The Publishing of Electronic Scholarly Monographs and Text Books

Chris Armstrong, Ray Lonsdale

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Abstract

This eLib Supporting Study was conceived to investigate the incidence and nature of
the publishing of electronic scholarly monographs and textbooks in the United
Kingdom. Given the international nature of academic publishing, and the fact that the
professional literature suggested a higher incidence of activity within North America,
the study was extended to encompass publishing beyond the UK. This afforded a
comparative context by which to view UK initiatives.
The project focused on publications used in tertiary education or for research, and
‘electronic publishing’ was taken to mean texts made available in any computer-
mediated format: diskette, CD-ROM or via the Internet.

A range of methodological approaches was employed in conducting the research.
These included a comprehensive literature search and review; a survey of publishers
of electronic monographs by means of an interrogation of their Web sites, and case
studies were also conducted with selected UK publishers. A separate investigation of
the publishers of national bibliographical sources and services was also undertaken
using telephone interviews, and UK university libraries were surveyed by means of an
email questionnaire.

The project explored several interrelated areas. The nature of the general publishing
context of scholarly monographs and textbooks was investigated to ascertain the
current status of academic book publishing. The study offers a description of the
structure of electronic monograph publishing, addressing such issues as incidence of
provision, management structures, costing mechanisms, authoring and editorial
responsibilities. An analysis of the issues associated with the characteristics of CD-
ROM and Web monographs is provided, together with a delineation of the nature of
narrative content, added value components, subject orientations, rights issues and
quality control. File formats, document authority and identification, publication
security and metadata are considered for both CD-ROM and Web monographs.
The project explored the implications of electronic monograph publishing for those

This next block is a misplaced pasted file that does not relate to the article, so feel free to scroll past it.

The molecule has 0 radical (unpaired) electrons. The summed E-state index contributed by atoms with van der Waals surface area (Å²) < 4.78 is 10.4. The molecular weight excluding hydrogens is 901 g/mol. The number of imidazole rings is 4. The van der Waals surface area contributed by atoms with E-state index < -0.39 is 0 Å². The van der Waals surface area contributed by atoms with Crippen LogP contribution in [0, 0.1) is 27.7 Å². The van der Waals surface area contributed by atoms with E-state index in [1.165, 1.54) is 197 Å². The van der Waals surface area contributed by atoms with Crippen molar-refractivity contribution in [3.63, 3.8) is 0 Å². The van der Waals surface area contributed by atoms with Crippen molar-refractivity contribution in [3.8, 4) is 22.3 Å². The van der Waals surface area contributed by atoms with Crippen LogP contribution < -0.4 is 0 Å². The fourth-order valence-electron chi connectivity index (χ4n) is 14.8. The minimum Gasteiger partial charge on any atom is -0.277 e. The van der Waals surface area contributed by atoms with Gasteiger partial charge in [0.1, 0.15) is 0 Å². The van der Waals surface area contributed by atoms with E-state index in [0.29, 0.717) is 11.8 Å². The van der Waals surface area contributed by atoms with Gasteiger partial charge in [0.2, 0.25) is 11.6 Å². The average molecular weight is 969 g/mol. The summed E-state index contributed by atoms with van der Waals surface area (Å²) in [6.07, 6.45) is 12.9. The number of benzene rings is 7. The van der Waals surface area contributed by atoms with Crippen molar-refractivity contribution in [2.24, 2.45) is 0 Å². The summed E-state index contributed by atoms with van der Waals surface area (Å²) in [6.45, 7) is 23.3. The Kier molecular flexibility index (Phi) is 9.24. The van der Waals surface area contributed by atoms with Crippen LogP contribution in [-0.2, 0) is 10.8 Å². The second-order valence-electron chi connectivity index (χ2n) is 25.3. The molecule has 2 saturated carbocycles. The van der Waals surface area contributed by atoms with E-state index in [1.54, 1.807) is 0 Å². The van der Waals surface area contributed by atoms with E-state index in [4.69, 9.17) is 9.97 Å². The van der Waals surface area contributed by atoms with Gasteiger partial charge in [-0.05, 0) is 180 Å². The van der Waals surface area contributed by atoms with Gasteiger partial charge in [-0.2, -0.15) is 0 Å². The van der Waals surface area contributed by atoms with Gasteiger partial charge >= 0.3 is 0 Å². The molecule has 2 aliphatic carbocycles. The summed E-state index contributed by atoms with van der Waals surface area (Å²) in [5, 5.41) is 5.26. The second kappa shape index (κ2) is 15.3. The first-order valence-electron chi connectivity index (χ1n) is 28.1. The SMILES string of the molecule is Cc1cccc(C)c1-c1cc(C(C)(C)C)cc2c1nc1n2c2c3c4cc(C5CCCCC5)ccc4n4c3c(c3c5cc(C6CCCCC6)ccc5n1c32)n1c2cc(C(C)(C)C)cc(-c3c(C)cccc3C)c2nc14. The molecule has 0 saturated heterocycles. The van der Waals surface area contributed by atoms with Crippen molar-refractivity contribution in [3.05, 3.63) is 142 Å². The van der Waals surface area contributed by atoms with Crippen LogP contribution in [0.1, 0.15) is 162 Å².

involved in collection management, and provides an analysis of the current nature of
bibliographic access and delivery. A cursory investigation into the provision of
monographs in university libraries complemented that analysis, and was conceived as
the precursor for a further in-depth study.

The findings of this report are extensive and complex. They suggest that UK
electronic monograph publishing is embryonic, but alert to the salient issues. The
structure of the industry reflects to some degree international initiatives yet displays
unique characteristics. Extensive bibliographical problems remain, especially for Web
monographs, and there is little evidence of collection management activity associated
with electronic monographs in university libraries. A set of thirteen recommendations
delineates areas that require further investigation, together with suggestions for
enhancing awareness about the central issues identified in the research. A major
conclusion concerns the need to establish a national forum to debate these issues and
to foster electronic monograph publishing.
Original languageEnglish
Place of PublicationBath, U. K.
PublisherUKOLN, University of Bath
Number of pages49
Publication statusPublished - Apr 1998

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  • Cite this

    Armstrong, C., & Lonsdale, R. (1998). The Publishing of Electronic Scholarly Monographs and Text Books. UKOLN, University of Bath.